In September 2003, Omar released his third solo piano recording, A New Life, dedicated to his son Lonious Said Sosa. Also in September 2003, Omar Sosa received a lifetime achievement award from the Smithsonian Institution for his contributions to the development of Latin music in the United States. The presentation coincided with Omar’s Washington, DC debut, at the famed Voice of America Auditorium.
Mr. Sosa began the year (2003) with the debut of his first work for symphony orchestra, entitled “From Our Mother,” performed at the Paramount Theatre in Oakland, California by the Oakland East Bay Symphony under the direction of Michael Morgan. The 45-minute work in three movements, which combines folkloric elements from Cuba, Venezuela, and Ecuador with modern jazz harmonies, was co-commissioned by Yerba Buena Center for the Arts in San Francisco and the Oakland East Bay Symphony, with partial funding from the Rockefeller Foundation.
Released in January 2004, Pictures of Soul, is a Duo collaboration with Los Angeles-based percussionist Adam Rudolph. 2005 turned into a big year for Sosa, not only was he nominated for a BBC Award for World Music, his record, “Mulatos,” was also nominated for a Latin Jazz Album of the Year award by the Jazz Journalists Association in New York City. That same year of ’05, he put out “Ballads.”
Not seeming to slow down his incredible output, in 2006 he put out two live dates there was “Live à FIP,” and “Promise.”
Omar Sosa is one of the most versatile jazz artists on the scene today: composer, arranger, producer, pianist, percussionist, and bandleader. He fuses a wide range of world music and electronic elements with his native Afro-Cuban roots to create a fresh and original urban sound - all with a Latin jazz heart. On stage, Omar Sosa is a charismatic figure, inspiring his fellow musicians with his dynamic playing and improvisational approach to the music - an approach full of raw emotional power and humor. Sosa invariably inspires audiences to their feet and to join him in chorus vocals, heightening the sense of spontaneity and connection.
Latest update for 2008:
“Afreecanos.” Rooted in Africa, Omar Sosa’s new studio album brings together musicians from Africa, Cuba, Brazil, and France to celebrate the rich heritage of African music in jazz and Latin music. Mr. Sosa’s approach takes folkloric elements from Africa and the Americas, combines them with his Afro-Cuban roots, and brings them all forward into a contemporary jazz expression. For the first time since his arrangements on Spirit Of The Roots and Prietos, Mr. Sosa uses a horn section, and Afreecanos features a variety of traditional and modern flute sounds. The recording also features kora, ngoni, guitar-sitar, and a variety of folkloric percussion instruments, including batá, timbales, kongoman, m’bira, and talking drum.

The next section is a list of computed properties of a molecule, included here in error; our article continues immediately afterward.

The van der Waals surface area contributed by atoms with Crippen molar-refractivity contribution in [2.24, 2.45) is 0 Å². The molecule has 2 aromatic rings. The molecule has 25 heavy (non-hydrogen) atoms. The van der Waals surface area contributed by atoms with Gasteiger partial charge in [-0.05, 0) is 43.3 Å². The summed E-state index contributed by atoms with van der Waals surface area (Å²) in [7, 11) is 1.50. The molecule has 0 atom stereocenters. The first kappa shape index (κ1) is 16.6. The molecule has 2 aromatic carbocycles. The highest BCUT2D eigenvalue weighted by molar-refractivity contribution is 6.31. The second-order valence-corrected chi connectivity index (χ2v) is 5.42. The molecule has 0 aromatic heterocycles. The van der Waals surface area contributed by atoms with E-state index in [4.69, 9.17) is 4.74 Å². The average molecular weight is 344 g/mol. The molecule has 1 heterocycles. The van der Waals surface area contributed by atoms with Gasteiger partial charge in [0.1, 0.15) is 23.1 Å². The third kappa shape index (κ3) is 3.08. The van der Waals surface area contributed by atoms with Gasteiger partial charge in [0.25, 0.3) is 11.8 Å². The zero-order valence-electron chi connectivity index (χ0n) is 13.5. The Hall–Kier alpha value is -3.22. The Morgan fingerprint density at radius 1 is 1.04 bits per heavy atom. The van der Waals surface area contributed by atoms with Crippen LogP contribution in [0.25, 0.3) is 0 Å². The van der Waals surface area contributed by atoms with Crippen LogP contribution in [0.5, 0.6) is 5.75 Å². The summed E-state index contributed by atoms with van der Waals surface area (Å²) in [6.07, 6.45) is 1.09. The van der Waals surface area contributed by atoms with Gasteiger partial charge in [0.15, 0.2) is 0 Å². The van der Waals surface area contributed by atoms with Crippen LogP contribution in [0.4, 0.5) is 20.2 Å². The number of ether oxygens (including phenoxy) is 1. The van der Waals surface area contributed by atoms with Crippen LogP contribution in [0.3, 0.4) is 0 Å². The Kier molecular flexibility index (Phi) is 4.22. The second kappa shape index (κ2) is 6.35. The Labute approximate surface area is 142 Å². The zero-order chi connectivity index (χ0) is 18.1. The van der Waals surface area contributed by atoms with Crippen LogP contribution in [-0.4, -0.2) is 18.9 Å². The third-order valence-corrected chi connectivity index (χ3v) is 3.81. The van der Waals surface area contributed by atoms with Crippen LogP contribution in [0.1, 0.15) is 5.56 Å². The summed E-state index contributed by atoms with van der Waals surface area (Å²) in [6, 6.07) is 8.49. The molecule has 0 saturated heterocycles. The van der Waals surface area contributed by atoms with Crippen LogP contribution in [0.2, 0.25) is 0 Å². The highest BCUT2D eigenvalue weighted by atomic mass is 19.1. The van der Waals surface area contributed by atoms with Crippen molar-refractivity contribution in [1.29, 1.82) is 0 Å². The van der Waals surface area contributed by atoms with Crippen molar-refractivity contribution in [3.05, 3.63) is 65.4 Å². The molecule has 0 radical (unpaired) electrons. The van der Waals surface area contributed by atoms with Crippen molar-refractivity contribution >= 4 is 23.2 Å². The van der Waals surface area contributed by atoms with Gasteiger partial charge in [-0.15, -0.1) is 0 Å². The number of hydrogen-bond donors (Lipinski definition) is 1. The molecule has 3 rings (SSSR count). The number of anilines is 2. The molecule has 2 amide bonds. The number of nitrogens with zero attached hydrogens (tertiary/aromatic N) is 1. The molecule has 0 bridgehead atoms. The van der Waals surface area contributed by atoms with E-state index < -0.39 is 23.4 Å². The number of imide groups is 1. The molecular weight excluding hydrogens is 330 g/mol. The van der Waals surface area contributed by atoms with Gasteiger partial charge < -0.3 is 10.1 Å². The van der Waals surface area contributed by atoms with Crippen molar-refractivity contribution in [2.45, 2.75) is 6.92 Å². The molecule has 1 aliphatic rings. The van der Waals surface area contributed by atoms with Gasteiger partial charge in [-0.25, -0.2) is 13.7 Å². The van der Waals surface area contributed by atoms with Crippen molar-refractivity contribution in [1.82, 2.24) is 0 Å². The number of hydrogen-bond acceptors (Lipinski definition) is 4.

Featured on the recording are Cuban drummer Julio Barreto, Mozambican electric bassist Childo Tomas, Senegalese vocalist Mola Sylla, Cuban folkloric master Lázaro Galarraga, Cuban woodwind player Leandro Saint-Hill, French trumpet player Stéphane Belmondo, and French multi-instrumentalist Christophe Disco Minck. Also featured are Cuban timbal master Orestes Vilató, Malian percussionist Baba Sissoko, Malian flute player Ali Wague, and Senegalese kora player Ali Boulo Santo, et al.
Mr. Sosa has taken Afro-Cuban musical forms, like the rumba, and arranged them for African musicians and African instruments... releasing these forms from the traditional Afro-Cuban clave... and opening them to innovative interpretations... combining the fokloric with the contemporary, the ancestral with the urban. Throughout the album we hear folkloric elements infusing a modern jazz idiom, including spirit vocals and percussion from Africa, Cuba, and Brazil. The sound is lush and orchestral.
Afreecanos is produced by Paris-based drummer Steve Argüelles, who also produced Mr. Sosa’s 2004 GRAMMY-nominated recording, Mulatos. Afreecanos was recorded at Fattoria Musica in Osnabrück, Germany, with additional recording in Paris and San Francisco.
The recording is dedicated to the late Cuban percussion masters, Pancho Quinto and Angá Diaz.